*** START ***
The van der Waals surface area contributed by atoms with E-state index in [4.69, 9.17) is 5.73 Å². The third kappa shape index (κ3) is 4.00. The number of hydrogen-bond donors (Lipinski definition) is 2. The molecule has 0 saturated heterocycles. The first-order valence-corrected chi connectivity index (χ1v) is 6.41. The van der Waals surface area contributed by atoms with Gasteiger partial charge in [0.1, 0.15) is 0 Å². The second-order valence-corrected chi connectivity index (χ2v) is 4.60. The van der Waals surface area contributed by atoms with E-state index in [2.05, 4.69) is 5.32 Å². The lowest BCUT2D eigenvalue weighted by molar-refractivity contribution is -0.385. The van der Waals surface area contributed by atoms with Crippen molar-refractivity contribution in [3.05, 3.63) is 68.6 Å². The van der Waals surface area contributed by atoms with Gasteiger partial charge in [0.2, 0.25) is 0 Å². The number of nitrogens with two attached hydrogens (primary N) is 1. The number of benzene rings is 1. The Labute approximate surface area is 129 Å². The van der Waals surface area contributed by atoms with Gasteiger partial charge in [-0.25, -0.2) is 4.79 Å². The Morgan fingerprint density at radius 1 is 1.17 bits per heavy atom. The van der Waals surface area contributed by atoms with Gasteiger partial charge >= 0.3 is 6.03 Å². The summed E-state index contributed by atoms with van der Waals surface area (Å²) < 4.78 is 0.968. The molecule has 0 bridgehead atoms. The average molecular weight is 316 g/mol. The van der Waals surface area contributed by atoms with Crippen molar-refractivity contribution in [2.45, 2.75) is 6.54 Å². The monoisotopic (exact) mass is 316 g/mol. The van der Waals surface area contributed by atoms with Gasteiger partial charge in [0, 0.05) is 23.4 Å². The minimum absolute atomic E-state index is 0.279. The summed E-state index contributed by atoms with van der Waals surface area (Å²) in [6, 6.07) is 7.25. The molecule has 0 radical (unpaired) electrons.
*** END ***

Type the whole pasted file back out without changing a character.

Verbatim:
The van der Waals surface area contributed by atoms with E-state index in [4.69, 9.17) is 5.73 Å². The third kappa shape index (κ3) is 4.00. The number of hydrogen-bond donors (Lipinski definition) is 2. The molecule has 0 saturated heterocycles. The first-order valence-corrected chi connectivity index (χ1v) is 6.41. The van der Waals surface area contributed by atoms with Gasteiger partial charge in [0.1, 0.15) is 0 Å². The second-order valence-corrected chi connectivity index (χ2v) is 4.60. The van der Waals surface area contributed by atoms with E-state index in [2.05, 4.69) is 5.32 Å². The lowest BCUT2D eigenvalue weighted by molar-refractivity contribution is -0.385. The van der Waals surface area contributed by atoms with Crippen molar-refractivity contribution in [3.05, 3.63) is 68.6 Å². The van der Waals surface area contributed by atoms with Gasteiger partial charge in [0.2, 0.25) is 0 Å². The number of nitrogens with two attached hydrogens (primary N) is 1. The number of benzene rings is 1. The Labute approximate surface area is 129 Å². The van der Waals surface area contributed by atoms with Gasteiger partial charge in [-0.25, -0.2) is 4.79 Å². The Morgan fingerprint density at radius 1 is 1.17 bits per heavy atom. The van der Waals surface area contributed by atoms with Gasteiger partial charge >= 0.3 is 6.03 Å². The summed E-state index contributed by atoms with van der Waals surface area (Å²) < 4.78 is 0.968. The molecule has 0 bridgehead atoms. The average molecular weight is 316 g/mol. The van der Waals surface area contributed by atoms with Crippen molar-refractivity contribution in [2.45, 2.75) is 6.54 Å². The monoisotopic (exact) mass is 316 g/mol. The van der Waals surface area contributed by atoms with Gasteiger partial charge in [0, 0.05) is 23.4 Å². The minimum absolute atomic E-state index is 0.279. The summed E-state index contributed by atoms with van der Waals surface area (Å²) in [6, 6.07) is 7.25. The molecule has 0 radical (unpaired) electrons.